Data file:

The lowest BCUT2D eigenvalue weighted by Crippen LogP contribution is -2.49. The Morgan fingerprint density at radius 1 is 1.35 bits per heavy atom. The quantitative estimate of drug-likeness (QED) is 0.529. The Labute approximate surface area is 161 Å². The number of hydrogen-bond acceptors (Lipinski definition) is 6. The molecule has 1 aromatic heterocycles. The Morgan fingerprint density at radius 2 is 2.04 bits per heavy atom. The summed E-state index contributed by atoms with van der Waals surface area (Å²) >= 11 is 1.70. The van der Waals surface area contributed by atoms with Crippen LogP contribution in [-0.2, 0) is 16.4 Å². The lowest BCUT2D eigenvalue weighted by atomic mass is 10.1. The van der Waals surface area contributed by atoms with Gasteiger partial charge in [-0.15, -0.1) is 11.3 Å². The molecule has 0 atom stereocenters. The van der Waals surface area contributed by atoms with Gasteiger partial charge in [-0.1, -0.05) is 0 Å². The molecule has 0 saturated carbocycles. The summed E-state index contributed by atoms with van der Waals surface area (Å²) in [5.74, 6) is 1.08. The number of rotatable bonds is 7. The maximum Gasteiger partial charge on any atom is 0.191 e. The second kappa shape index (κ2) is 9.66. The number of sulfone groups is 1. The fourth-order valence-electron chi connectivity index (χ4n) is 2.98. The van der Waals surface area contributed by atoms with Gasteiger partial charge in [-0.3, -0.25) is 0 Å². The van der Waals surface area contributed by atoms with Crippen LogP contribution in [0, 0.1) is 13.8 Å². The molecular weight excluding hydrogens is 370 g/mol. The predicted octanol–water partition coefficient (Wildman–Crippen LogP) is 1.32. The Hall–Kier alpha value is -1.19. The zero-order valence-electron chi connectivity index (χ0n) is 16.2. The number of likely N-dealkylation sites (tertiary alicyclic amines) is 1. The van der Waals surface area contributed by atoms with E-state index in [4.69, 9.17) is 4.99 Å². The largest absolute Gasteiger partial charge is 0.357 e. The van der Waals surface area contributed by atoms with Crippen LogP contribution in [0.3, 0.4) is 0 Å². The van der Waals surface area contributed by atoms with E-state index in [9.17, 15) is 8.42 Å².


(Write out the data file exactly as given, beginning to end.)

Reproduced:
The lowest BCUT2D eigenvalue weighted by Crippen LogP contribution is -2.49. The Morgan fingerprint density at radius 1 is 1.35 bits per heavy atom. The quantitative estimate of drug-likeness (QED) is 0.529. The Labute approximate surface area is 161 Å². The number of hydrogen-bond acceptors (Lipinski definition) is 6. The molecule has 1 aromatic heterocycles. The Morgan fingerprint density at radius 2 is 2.04 bits per heavy atom. The summed E-state index contributed by atoms with van der Waals surface area (Å²) >= 11 is 1.70. The van der Waals surface area contributed by atoms with Crippen LogP contribution in [-0.2, 0) is 16.4 Å². The lowest BCUT2D eigenvalue weighted by atomic mass is 10.1. The van der Waals surface area contributed by atoms with Gasteiger partial charge in [-0.15, -0.1) is 11.3 Å². The molecule has 0 atom stereocenters. The van der Waals surface area contributed by atoms with Gasteiger partial charge in [-0.1, -0.05) is 0 Å². The molecule has 0 saturated carbocycles. The summed E-state index contributed by atoms with van der Waals surface area (Å²) in [5.74, 6) is 1.08. The number of rotatable bonds is 7. The maximum Gasteiger partial charge on any atom is 0.191 e. The second kappa shape index (κ2) is 9.66. The number of sulfone groups is 1. The fourth-order valence-electron chi connectivity index (χ4n) is 2.98. The van der Waals surface area contributed by atoms with Gasteiger partial charge in [-0.3, -0.25) is 0 Å². The van der Waals surface area contributed by atoms with Crippen LogP contribution in [0, 0.1) is 13.8 Å². The molecular weight excluding hydrogens is 370 g/mol. The predicted octanol–water partition coefficient (Wildman–Crippen LogP) is 1.32. The Hall–Kier alpha value is -1.19. The zero-order valence-electron chi connectivity index (χ0n) is 16.2. The number of likely N-dealkylation sites (tertiary alicyclic amines) is 1. The van der Waals surface area contributed by atoms with E-state index in [4.69, 9.17) is 4.99 Å². The largest absolute Gasteiger partial charge is 0.357 e. The van der Waals surface area contributed by atoms with Crippen LogP contribution in [0.3, 0.4) is 0 Å². The van der Waals surface area contributed by atoms with E-state index in [9.17, 15) is 8.42 Å².